Q: I was reading that one of the reasons too was economics. It was cheaper to take care of these children in Australia than England.
A: There was an economic argument to it. It was a push and a pull. The push came from Britain. The pull came form Australia. The country asked for 50,000 white children, only white, to populate Australia.
Q: Why didn’t mothers or parents fight the children’s homes to get their children back?
A: With adoption in England, the doors are closed at the point when the child has been adopted. That is the end. I have worked with hundreds and hundreds of women over the last 25 years who have lost their children to child migration, and one of the things they talk about is the guilt they feel, the pain they feel. And when somebody tells you what they have done it makes you immediately feel that you were a bad mother. You are told that your child is going to be better off with two lovely white married people and your child is going to have a wonderful life and you shouldn’t be selfish. And then to be told 50 years later that their son and daughter had been sent to Australia — they can’t comprehend it.
Q: Were the children sent to Australia mainly from working and lower classes?
A: Child migrations went across all classes in England. All classes. There was no plan whatsoever for them to be with families. Often siblings were separated on the dockside screaming and sometimes never seeing them again for 40 years ago.
[The Australian government] didn’t monitor them; they didn’t look after the welfare or safety. Their names were often changed. Their dates of birth were often changed. They were sent to big orphanages that were run by the Christian Brothers, various churches, and they weren’t treated with the same regard for their welfare as Australian children [in the orphanages].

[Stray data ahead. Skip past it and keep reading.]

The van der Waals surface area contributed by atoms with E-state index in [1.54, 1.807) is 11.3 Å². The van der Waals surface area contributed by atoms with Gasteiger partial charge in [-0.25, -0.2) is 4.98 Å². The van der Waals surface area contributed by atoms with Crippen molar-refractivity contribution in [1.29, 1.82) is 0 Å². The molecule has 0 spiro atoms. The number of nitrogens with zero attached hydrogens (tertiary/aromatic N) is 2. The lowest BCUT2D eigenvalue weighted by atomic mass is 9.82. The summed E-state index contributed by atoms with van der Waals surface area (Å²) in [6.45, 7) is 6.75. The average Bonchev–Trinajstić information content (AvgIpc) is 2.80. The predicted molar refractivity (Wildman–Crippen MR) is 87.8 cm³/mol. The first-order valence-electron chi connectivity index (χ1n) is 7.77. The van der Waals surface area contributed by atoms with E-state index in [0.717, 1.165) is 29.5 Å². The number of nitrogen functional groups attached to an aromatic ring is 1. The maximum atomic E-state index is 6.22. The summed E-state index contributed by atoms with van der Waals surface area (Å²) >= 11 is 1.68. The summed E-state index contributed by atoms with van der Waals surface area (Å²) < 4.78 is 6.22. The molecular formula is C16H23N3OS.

The Christian Brothers were the most notorious for abusing. I am talking things that were a degradation we can’t really speak about. We don’t have the language to properly describe what happened.
Q: The Australian and British governments finally apologized, but have the various churches?
A: The particular orders were brought to account. There has been an apology for the abuse.
Q: Is it still a difficult task to find these missing children?
A: Yes. Their names were changed when they came to Australia. Perhaps the Christian name has been changed but not the surname. There is always some combination you can look for. But you have a massive search on your hands.
Q: Did you spend a lot of time with Emily Watson before filming began?
A: Never. I have met her once since [the film was completed]. It was her decision. It wasn’t something I gave a lot of thought to. I didn’t want to be hands-on.
Q: What do you think of the about the movie?
A: I have only seen it once and that was in November 2010. Of course, I have been at a lot of screenings, but I don’t sit and watch it
A: I am too close. I don’t want to be drawn into it that much because I’m still working. I have a day job. However, it’s absolutely faithful to the book and it is faithful to my experience.
— Susan King
Left photo: Emily Watson plays Margaret Humphreys in "Oranges and Sunshine." Right photo: The real Margaret Humphreys talks about the film. Credit: Cohen Media Group